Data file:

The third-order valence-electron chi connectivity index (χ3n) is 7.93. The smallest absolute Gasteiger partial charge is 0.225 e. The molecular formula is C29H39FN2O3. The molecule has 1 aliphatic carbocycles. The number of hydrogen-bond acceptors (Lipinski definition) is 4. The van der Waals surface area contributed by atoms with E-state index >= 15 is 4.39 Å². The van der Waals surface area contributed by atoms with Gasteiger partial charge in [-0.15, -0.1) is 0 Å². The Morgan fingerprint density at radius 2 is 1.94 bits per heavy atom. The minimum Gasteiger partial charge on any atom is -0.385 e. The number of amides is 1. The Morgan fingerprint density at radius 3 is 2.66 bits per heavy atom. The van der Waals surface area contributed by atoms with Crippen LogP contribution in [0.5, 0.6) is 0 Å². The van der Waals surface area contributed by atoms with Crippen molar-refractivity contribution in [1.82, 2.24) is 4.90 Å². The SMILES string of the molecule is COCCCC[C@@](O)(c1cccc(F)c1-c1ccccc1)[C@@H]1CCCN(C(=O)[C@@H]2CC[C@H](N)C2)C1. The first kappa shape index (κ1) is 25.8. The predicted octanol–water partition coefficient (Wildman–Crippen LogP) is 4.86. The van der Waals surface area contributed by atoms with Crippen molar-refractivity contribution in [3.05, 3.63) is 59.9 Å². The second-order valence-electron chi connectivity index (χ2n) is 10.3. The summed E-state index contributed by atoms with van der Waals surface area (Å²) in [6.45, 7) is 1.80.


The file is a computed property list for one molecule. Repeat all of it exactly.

The third-order valence-electron chi connectivity index (χ3n) is 7.93. The smallest absolute Gasteiger partial charge is 0.225 e. The molecular formula is C29H39FN2O3. The molecule has 1 aliphatic carbocycles. The number of hydrogen-bond acceptors (Lipinski definition) is 4. The van der Waals surface area contributed by atoms with E-state index >= 15 is 4.39 Å². The van der Waals surface area contributed by atoms with Gasteiger partial charge in [-0.15, -0.1) is 0 Å². The Morgan fingerprint density at radius 2 is 1.94 bits per heavy atom. The minimum Gasteiger partial charge on any atom is -0.385 e. The number of amides is 1. The Morgan fingerprint density at radius 3 is 2.66 bits per heavy atom. The van der Waals surface area contributed by atoms with Crippen LogP contribution in [0.5, 0.6) is 0 Å². The van der Waals surface area contributed by atoms with Crippen molar-refractivity contribution in [1.82, 2.24) is 4.90 Å². The SMILES string of the molecule is COCCCC[C@@](O)(c1cccc(F)c1-c1ccccc1)[C@@H]1CCCN(C(=O)[C@@H]2CC[C@H](N)C2)C1. The first kappa shape index (κ1) is 25.8. The predicted octanol–water partition coefficient (Wildman–Crippen LogP) is 4.86. The van der Waals surface area contributed by atoms with Crippen molar-refractivity contribution in [3.05, 3.63) is 59.9 Å². The second-order valence-electron chi connectivity index (χ2n) is 10.3. The summed E-state index contributed by atoms with van der Waals surface area (Å²) in [6.45, 7) is 1.80.